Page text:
8 July 2020

What have we learnt?

By James Loi Chun Han

It would be unfair to say that Covid-19 took us by surprise. There had been signs and warnings since the end of 2019. Yet many of us, myself included, were totally unprepared when the Movement Control Order (MCO) in Malaysia or lockdown in other countries was announced.

To say it was unprecedented would be a major understatement. Countries around the world were on lockdown, schools closed, office shuttered, and for better or worse, everyone was stuck at home. Going out for grocery shopping felt like preparing for war – put on face mask and gloves, apply hand sanitiser and in the case of some seriously fearful ones, wear a full set of personal protective equipment (PPE).

Returning home from such successful grocery run was an equally big production. The standard operating procedure (SOP) consist of sanitising the plastic bags holding the grocery, cleaning of the shoes, laundering of clothes worn, and of course, taking a head-to-toe shower before coming into contact with anyone else at home.

It was a scary time, when the most innocent of things were viewed with fear and trepidation. Neighbours avoided each other, food delivery riders (shout out to all the unsung heroes who kept me fed throughout the MCO!) were greeted with a healthy amount of caution and an unhealthy amount of dread, and every stranger was deemed to be a potential murderer.

Thankfully, those times are over to some extent. Shops have reopened, people are back at work, the roads are once again jammed up, and we are all easing back to the life we were used to before this madness. But should we?

During the 1918 flu pandemic, also referred to as the Spanish flu, people were told to stay home, distance themselves from each other and cover their faces all in an effort to avoid the spread of the flu. Those were no different from the measures we took to fight Covid-19 including quarantine or lockdown, social distancing and the wearing of face masks.

So, it is obvious that this Covid-19 pandemic is not the first catastrophe of its nature to hit the human race. Having experienced the 1918 flu pandemic, and not forgetting the 2002-2004 SARS outbreak, the 2012 MERS outbreak and so many others, how prepared were we to face Covid-19?

Like I mentioned at the start of this article, there had been warning signs, yet we were mostly taken by surprise, as if we were ambushed. Schools closed with no ready contingency plans (but a big applause for all the school teachers who improvised and became online sensation overnight!), offices closed with confusions of whether they would be layoffs, and businesses shuttered overnight with many went under during the lockdown.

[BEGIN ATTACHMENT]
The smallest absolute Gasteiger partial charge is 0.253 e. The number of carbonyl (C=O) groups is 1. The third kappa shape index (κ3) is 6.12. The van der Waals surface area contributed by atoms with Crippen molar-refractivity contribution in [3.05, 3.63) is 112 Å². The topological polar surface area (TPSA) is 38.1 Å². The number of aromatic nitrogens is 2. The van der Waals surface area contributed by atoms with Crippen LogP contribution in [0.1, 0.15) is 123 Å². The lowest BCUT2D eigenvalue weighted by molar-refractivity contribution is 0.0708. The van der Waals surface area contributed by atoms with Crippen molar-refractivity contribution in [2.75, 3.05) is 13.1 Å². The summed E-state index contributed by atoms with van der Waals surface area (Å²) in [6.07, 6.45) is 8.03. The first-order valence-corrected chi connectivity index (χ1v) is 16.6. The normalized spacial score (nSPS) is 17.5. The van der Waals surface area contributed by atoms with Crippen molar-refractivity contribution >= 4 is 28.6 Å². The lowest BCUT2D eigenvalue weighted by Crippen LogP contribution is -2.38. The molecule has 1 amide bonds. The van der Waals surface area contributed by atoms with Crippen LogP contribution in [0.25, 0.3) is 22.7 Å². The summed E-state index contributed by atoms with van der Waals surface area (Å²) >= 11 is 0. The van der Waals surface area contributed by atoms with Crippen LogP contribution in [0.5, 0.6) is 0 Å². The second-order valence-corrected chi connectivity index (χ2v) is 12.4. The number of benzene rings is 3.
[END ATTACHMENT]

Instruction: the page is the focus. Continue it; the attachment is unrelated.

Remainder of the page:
I am not advocating that we all should live in fear. In fact, I am advocating the exact opposite. Countries built bomb shelters, cities have evacuation plans and the more paranoid among us have may even have nuclear bunkers. We are all rather prepared for wars which arguably is something that we as the human race have a control over. So why are we not prepared for a pandemic, which is something that we have encountered, and know very well could hit us again without us being able to control it?

This recent pandemic showed us how unprepared we are. We faced a shortage of face masks and hand sanitisers at the start of the pandemic. Many of us had to resort to panic buying before the start of the lockdown as we have no emergency food supply at home. There was confusion over what to do as officials issued conflicting statements and ambiguous directives. The homeless and the poor were left to fend for themselves. The list goes on.

If you have kept on reading until this stage, then you might be feeling rather depressed about the situation. I know I did, which is why I am writing this article, but we do not need to be.

As a community, as a collective species of intelligent beings, we can be better than this. When this pandemic is over, and I truly believe that it will eventually be over, we should definitely celebrate. But more importantly, we need to reflect on the entire experience, both on a personal and collective levels.

What have we done wrong? What could we have done? What did we do right? What could we do better? How can we be better prepared?

To be human is to learn and grow with each day, and each new experience. Nature has just handed us a very big lesson but what are we learning from it?

James Loi Chun Han is a law lecturer from the School of Foundation Studies, Swinburne University of Technology Sarawak Campus. He can be reached at chloi@swinburne.edu.my.